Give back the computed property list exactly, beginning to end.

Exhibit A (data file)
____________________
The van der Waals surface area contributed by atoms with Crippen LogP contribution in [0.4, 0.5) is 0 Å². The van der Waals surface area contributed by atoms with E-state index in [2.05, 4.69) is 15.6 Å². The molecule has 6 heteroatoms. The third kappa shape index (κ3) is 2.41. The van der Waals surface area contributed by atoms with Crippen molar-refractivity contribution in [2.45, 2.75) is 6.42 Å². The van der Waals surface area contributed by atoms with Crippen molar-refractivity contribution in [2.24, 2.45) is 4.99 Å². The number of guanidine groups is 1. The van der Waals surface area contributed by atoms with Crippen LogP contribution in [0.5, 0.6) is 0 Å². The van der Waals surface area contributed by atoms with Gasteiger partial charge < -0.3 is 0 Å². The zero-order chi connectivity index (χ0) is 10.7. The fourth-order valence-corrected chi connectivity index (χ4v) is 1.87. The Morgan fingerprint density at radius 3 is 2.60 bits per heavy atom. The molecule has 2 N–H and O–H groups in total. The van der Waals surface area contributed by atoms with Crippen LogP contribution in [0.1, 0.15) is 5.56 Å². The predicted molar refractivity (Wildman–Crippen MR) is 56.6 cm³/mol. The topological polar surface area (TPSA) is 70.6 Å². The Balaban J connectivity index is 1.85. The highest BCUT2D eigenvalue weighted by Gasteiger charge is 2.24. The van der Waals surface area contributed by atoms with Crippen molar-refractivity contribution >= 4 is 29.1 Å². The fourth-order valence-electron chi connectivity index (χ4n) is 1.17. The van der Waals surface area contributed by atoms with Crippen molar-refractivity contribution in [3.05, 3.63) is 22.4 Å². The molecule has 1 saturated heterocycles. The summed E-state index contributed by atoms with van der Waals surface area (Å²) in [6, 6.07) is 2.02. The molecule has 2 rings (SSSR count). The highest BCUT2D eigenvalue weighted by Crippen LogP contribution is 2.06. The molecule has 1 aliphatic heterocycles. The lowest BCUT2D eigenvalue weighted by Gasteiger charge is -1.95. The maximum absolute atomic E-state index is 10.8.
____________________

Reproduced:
The van der Waals surface area contributed by atoms with Crippen LogP contribution in [0.4, 0.5) is 0 Å². The van der Waals surface area contributed by atoms with E-state index in [2.05, 4.69) is 15.6 Å². The molecule has 6 heteroatoms. The third kappa shape index (κ3) is 2.41. The van der Waals surface area contributed by atoms with Crippen molar-refractivity contribution in [2.45, 2.75) is 6.42 Å². The van der Waals surface area contributed by atoms with Crippen molar-refractivity contribution in [2.24, 2.45) is 4.99 Å². The number of guanidine groups is 1. The van der Waals surface area contributed by atoms with Crippen LogP contribution in [0.5, 0.6) is 0 Å². The van der Waals surface area contributed by atoms with Gasteiger partial charge < -0.3 is 0 Å². The zero-order chi connectivity index (χ0) is 10.7. The fourth-order valence-corrected chi connectivity index (χ4v) is 1.87. The Morgan fingerprint density at radius 3 is 2.60 bits per heavy atom. The molecule has 2 N–H and O–H groups in total. The van der Waals surface area contributed by atoms with Crippen LogP contribution in [0.1, 0.15) is 5.56 Å². The predicted molar refractivity (Wildman–Crippen MR) is 56.6 cm³/mol. The topological polar surface area (TPSA) is 70.6 Å². The Balaban J connectivity index is 1.85. The highest BCUT2D eigenvalue weighted by Gasteiger charge is 2.24. The van der Waals surface area contributed by atoms with Crippen molar-refractivity contribution >= 4 is 29.1 Å². The fourth-order valence-electron chi connectivity index (χ4n) is 1.17. The van der Waals surface area contributed by atoms with Crippen molar-refractivity contribution in [3.05, 3.63) is 22.4 Å². The molecule has 1 saturated heterocycles. The summed E-state index contributed by atoms with van der Waals surface area (Å²) in [6, 6.07) is 2.02. The molecule has 2 rings (SSSR count). The highest BCUT2D eigenvalue weighted by Crippen LogP contribution is 2.06. The molecule has 1 aliphatic heterocycles. The lowest BCUT2D eigenvalue weighted by Gasteiger charge is -1.95. The maximum absolute atomic E-state index is 10.8.